Other images are best understood through reference to Quranic imagery. The poem’s third and fourth lines refer to “That day that was promised/that was written on the tablet of eternity (lauh-e azal).” The lauh-e azal refers to the celestial eternal table (al-lauh al-mahfūz) from which all knowledge is derived, including the Qur’an.6 The next two lines also reference a Quranic image: “Jab zulm o sitam ke koh-e girāN/Ru’ī ki tarah uR jāenge” (When heavy mountains of tyranny and oppression/Will float away like cotton). The image of mountains becoming as light and fluffy as cotton is found in Surah 101, Al-Qari’ah, which describes the day of judgment as: “The Day that men shall be like scattered butterflies;/And the mountains like tufted wool,”7 where the last words of Verse 5 can be translated more literally as “wool that has been fluffed up.”8 Faiz’s verse draws on this central opposition, where solid mountains suddenly become light and ephemeral like wool or cotton.
Most notably, the poem invokes the Persian Sufi Mansur Al-Hallaj’s famous exclamation, “An ul-Haq,” translatable as “I am God” but also “I am Truth,” by which Hallaj expressed the obliteration of man’s ego in the divine. This radical stance, which led to al-Hallaj’s execution in the 9th century, has led to confusion in the media and even among protestors themselves. As reported by Harish Trivedi, Professor of English at the University of Delhi, “there’s a joke going round that a student singing the song in a protest procession was stopped and asked by a reporter if he knew what he was singing. ‘So what is An al Haq?’ asked the reporter. The student said, ‘An al Haq … An al Haq?… Brother of Zia ul Haq?’”9 By citing this phrase, Faiz’s poem both references the Sufi critique of religious (and other) authority and invokes a fundamentally mystical way of perceiving and understanding God. This was meant as a criticism of Zia ul-Haq’s government, which imposed Shari’a-inspired religious laws (known as Huddud) on the country, but the critique can easily be transposed onto any human or political authority that takes away or threatens humanity’s fundamental relationship with God.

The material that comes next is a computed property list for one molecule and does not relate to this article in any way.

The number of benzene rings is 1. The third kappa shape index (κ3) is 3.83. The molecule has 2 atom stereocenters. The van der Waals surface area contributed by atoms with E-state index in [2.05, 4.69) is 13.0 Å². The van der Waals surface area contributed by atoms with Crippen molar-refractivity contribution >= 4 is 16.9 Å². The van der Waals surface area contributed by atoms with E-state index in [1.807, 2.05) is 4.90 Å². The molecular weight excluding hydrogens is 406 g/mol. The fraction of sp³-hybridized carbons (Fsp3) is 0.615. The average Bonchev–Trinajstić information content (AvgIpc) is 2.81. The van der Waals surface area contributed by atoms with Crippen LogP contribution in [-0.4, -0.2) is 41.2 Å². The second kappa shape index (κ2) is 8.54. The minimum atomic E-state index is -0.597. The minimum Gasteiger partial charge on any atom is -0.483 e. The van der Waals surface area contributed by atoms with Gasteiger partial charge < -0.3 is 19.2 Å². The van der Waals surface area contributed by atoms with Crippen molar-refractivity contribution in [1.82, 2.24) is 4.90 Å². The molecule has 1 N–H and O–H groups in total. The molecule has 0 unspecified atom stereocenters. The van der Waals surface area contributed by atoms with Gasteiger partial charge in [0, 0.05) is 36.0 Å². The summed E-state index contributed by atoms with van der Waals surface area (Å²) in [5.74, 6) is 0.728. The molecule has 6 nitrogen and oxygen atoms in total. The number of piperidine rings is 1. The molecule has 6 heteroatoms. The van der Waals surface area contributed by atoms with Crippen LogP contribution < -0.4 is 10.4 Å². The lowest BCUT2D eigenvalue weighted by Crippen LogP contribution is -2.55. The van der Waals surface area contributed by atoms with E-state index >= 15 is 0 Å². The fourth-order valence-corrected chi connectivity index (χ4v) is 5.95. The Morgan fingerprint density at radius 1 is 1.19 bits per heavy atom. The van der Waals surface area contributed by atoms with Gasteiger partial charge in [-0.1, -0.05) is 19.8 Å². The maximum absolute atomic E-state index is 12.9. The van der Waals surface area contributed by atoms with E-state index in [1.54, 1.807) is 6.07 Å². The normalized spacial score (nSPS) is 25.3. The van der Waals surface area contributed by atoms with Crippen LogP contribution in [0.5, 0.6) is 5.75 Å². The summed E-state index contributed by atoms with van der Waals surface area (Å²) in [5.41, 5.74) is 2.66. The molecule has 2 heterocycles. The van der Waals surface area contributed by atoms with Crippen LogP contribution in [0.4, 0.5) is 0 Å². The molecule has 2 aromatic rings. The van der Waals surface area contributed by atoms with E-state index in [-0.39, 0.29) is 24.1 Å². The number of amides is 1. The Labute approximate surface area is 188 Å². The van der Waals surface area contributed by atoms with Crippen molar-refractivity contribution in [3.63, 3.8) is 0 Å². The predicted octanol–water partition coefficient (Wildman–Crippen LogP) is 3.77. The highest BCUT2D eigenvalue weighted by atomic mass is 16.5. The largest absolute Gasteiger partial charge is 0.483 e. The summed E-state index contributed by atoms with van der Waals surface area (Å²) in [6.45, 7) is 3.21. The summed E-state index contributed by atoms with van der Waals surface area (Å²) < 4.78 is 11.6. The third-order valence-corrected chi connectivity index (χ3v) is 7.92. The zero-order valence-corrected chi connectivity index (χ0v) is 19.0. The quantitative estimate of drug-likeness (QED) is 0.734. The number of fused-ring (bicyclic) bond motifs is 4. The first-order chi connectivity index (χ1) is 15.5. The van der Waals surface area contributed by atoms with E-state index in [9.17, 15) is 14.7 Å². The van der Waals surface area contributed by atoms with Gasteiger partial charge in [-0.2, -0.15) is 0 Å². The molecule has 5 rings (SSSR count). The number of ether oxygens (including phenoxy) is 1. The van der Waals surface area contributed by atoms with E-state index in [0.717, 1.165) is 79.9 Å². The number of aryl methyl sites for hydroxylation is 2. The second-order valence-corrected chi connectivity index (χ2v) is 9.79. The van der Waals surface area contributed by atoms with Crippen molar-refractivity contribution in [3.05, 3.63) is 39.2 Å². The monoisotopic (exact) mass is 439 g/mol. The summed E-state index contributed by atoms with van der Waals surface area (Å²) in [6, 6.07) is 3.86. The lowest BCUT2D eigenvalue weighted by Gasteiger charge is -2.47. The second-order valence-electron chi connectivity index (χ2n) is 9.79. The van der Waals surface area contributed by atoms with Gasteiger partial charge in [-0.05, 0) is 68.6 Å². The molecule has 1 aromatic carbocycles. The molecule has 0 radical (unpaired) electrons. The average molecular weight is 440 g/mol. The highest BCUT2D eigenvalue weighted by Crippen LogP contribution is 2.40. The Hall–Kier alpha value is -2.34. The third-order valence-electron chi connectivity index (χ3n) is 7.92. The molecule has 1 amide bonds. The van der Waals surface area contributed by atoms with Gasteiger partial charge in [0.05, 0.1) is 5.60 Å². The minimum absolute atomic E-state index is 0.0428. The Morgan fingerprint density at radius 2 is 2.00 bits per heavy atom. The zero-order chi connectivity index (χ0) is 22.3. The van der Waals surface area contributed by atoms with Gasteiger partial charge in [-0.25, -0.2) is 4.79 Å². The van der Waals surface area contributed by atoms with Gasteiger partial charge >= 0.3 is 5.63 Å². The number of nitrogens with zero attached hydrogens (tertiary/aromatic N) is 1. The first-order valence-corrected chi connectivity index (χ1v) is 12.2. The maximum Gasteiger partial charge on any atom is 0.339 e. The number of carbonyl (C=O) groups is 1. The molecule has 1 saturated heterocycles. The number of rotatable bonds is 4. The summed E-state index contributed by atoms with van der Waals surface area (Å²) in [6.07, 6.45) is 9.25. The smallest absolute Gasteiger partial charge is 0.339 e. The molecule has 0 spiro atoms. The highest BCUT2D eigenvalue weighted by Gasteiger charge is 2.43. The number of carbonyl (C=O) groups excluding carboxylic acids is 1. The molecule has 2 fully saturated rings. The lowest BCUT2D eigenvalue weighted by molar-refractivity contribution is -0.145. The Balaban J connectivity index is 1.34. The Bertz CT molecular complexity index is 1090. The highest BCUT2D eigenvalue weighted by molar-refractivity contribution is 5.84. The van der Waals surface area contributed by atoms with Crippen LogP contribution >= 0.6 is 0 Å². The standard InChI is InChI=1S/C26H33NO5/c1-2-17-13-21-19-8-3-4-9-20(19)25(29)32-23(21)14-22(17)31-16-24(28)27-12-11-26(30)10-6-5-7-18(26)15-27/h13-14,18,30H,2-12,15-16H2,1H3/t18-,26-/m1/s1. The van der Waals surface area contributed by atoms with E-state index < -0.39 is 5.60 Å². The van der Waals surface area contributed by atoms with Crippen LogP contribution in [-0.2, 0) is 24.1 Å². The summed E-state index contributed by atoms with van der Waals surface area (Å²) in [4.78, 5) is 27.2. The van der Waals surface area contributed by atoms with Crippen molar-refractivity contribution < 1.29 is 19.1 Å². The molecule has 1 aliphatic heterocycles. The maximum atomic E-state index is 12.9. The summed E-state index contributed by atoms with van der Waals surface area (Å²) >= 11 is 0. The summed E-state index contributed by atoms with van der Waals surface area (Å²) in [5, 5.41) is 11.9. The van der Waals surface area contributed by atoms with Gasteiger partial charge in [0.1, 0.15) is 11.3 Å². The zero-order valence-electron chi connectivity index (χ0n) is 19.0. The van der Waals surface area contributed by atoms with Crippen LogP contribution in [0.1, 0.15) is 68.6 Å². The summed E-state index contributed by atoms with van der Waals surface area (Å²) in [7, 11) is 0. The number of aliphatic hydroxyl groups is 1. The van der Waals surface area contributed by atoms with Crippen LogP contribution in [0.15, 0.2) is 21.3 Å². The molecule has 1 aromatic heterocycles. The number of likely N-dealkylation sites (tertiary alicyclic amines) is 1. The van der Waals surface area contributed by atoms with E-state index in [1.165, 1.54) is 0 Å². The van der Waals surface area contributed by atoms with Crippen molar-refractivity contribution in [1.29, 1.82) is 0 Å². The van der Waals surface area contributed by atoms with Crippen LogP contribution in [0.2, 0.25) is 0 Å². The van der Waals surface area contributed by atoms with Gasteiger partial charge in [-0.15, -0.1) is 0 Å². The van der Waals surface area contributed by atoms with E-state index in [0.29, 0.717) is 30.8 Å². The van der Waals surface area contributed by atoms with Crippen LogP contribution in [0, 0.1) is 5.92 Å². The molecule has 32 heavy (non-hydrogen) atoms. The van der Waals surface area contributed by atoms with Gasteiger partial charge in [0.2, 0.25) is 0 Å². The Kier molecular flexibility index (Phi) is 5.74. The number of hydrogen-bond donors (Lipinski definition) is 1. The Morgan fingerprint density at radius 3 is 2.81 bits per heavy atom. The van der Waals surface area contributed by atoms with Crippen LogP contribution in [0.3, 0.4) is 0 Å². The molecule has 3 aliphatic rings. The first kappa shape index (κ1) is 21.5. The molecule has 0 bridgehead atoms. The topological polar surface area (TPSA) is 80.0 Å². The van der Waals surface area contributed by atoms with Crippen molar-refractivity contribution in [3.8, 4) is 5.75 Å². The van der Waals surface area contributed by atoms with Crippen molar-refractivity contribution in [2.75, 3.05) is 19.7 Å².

The difficulties of translating Faiz—and Urdu poetry in general—have been noted by scholars and translators. In particular, Faiz’s poetry’s deep imbrication within a web of established images and metaphors drawn from the Urdu and Indo-Persian poetic traditions presents challenges. As Naomi Lazard, one of Faiz’s first translators, noted about her process: “I asked him questions regarding the text. Why did he choose just that phrase, that word, that image, that metaphor? What did it mean to him? … What was crystal clear to an Urdu-speaking reader meant nothing at all to an American.”10 According to Victor Kiernan, Faiz’s other major translator, “Of all elements in foreign poetry, imagery is the easiest to appreciate, except when, as often in the Persian-Urdu tradition, it has symbolic and shifting meanings.”11 As I have argued elsewhere, Faiz’s poetry draws on the resources of tradition to invert them to new, and sometimes political, purposes. Part of what makes his poetry so fresh and quotable—and well-suited to political protest—is its multi-valence, its deep debt to, and reimagining of, the Urdu poetic topos.
To bring the impact of “Hum Dekhenge” to an English-speaking audience, I had to consider these various factors. How is one to transmit the dense networks of meaning underlying Faiz’s poem, and to render them in a form that communicates the poem’s rousing effect, its quotability, its rhetorical impact on the listener? I have made my best attempt below. But some things are lost in translation—in some cases, when networks of imagery could not be rendered into English, I chose to leave them out, so as to not interrupt the flow of the poem and what I see as its cumulative effect on the listener. I also chose to substitute “Hum Dekhenge,” which means “We shall see,” with “On that day” or similar phrases, because the finality of the future tense in the Urdu is what makes that line so powerful. This grammatical distinction is not clear in English. But what the Urdu phrase points to is the certainty that the day that has been promised will, indeed, arrive. I do not believe that sense is rendered in “We shall see,” but other translators are welcome to make their own decisions.